The simple truth that every toddler discovers, teenagers kick against, and managers must acknowledge is that no one else views the world the same way as we do. The way we deal with this—the human challenges we all face—will define our careers and our journey both as leaders and as followers.
This is the opening message of James D. Weekley’s, admirably concise, new book, Workability: Unexpected Ideas to Speed Up Your Career. In essence this compilation of savvy workplace wisdom is a playbook for surviving and thriving in the corporate world—a guide we will wish we had read at the start of our careers before encountering the many pitfalls he describes.
Acknowledging the views of others doesn’t start at leadership. In fact, leadership is an over-hyped concept says Weekley, a pioneer in employee communication and engagement. It starts with ‘followership’. We may not like to admit it but we are all followers. Being loyal, reliable, supportive, and taking personal responsibility rather than shifting it onto others or blaming the organization—the essence of good followership—underpins successful careers and is demonstrated by all good leaders.
With a career spanning many sectors, from food to finance, Weekley is currently head of internal communication at RELX, the FTSE 100 specialist in information and analytics. Based on his interest in human psychology, he has developed a unique take on corporate life, one that, if not debunking current management theories, certainly offers a valuable new perspective on many of them. In one chapter he can’t resist taking a professional communicator’s swipe at management ‘goobledygook’—the acronyms and obscure jargon that permeates much management communication, the KPIs, EDIs, USPs and the ‘shifting of paradigms’.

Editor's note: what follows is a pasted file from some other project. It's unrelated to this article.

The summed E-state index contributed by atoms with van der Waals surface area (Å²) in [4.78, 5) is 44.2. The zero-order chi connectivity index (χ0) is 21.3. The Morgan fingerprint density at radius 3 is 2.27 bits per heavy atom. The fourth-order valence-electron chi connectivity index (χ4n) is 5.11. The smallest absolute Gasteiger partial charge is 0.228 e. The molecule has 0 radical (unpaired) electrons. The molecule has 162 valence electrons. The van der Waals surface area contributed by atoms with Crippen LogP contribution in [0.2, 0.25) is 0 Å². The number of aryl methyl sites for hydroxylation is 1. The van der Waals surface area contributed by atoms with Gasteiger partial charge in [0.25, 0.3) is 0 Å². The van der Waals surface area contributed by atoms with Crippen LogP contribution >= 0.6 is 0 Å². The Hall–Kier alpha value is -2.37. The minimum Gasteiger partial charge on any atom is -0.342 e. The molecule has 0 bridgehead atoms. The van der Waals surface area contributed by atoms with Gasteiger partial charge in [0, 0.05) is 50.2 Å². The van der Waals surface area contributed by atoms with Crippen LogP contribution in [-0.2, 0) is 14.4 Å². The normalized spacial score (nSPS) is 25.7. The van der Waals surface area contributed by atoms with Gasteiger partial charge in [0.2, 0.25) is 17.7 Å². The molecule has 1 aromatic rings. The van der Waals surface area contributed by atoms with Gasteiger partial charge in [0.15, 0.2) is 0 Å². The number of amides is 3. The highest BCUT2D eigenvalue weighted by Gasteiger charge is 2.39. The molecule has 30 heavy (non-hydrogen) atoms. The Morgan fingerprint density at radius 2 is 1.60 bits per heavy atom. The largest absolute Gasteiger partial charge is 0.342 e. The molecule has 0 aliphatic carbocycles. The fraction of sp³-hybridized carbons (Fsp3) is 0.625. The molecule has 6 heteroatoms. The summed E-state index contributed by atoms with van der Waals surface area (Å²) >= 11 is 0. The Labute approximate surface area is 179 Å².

His enlightening view on ‘employee engagement’ is typical. He fully appreciates the value of this much vaunted theme in developing and retaining people and driving productivity, but believes approaches to building engagement are often badly flawed—lost in the layers of initiatives organizations pile on people. Weekley’s view is summed up in the sub-title to his chapter: ‘Engage yourself don’t wait for it to be done to you.’ Self-engagement is key, but it depends first and foremost on leaders ensuring every employee understands the organization’s strategy and purpose. As a good follower engaging yourself involves finding the link between the job you do and the organization’s strategy.
A lot that doesn’t go right at work or is in need of change is blamed on organizational culture. Yet according to Weekley very few organizations actually have a single overriding ‘culture’, toxic or otherwise—rather they have a series of micro-cultures. Leaders will talk of their organization’s culture being characterized by learning, innovation, ethical values, customer-centricity and more, whereas the culture is much more driven by a ‘rich soup’ of language, metaphors, symbols, traditions and norms. To get to grips with this complexity in order to understand, define, and perhaps change organizational culture it needs to be unpacked it into small constituent parts. Illustrated with stories from his wide personal experience Weekley explains how this can be done.
With further chapters on ‘influencing’, ‘presentations’, ‘behaviour’, ‘mentors’, ‘communication’ and ‘hiring’, Weekley offers more valuable insights for addressing the human challenges of corporate life. Two chapters stand out in the current climate. In one he looks at ‘crises’ and in the other at ‘anxiety’—both inevitable and unavoidable aspects of the modern workplace, but with Weekley’s cool outlook controllable.
At the EOD the USP of this highly readable book is that it offers practical, easily applicable, advice that can not only speed up your career but can help make it fulfilling and a source of enjoyment.
‘Workability: Unexpected Ideas to Speed Up Your Career,’ James D. Weekley. Published by Novaro Publishing, 2021, ISBN 978-1-8380674-4-1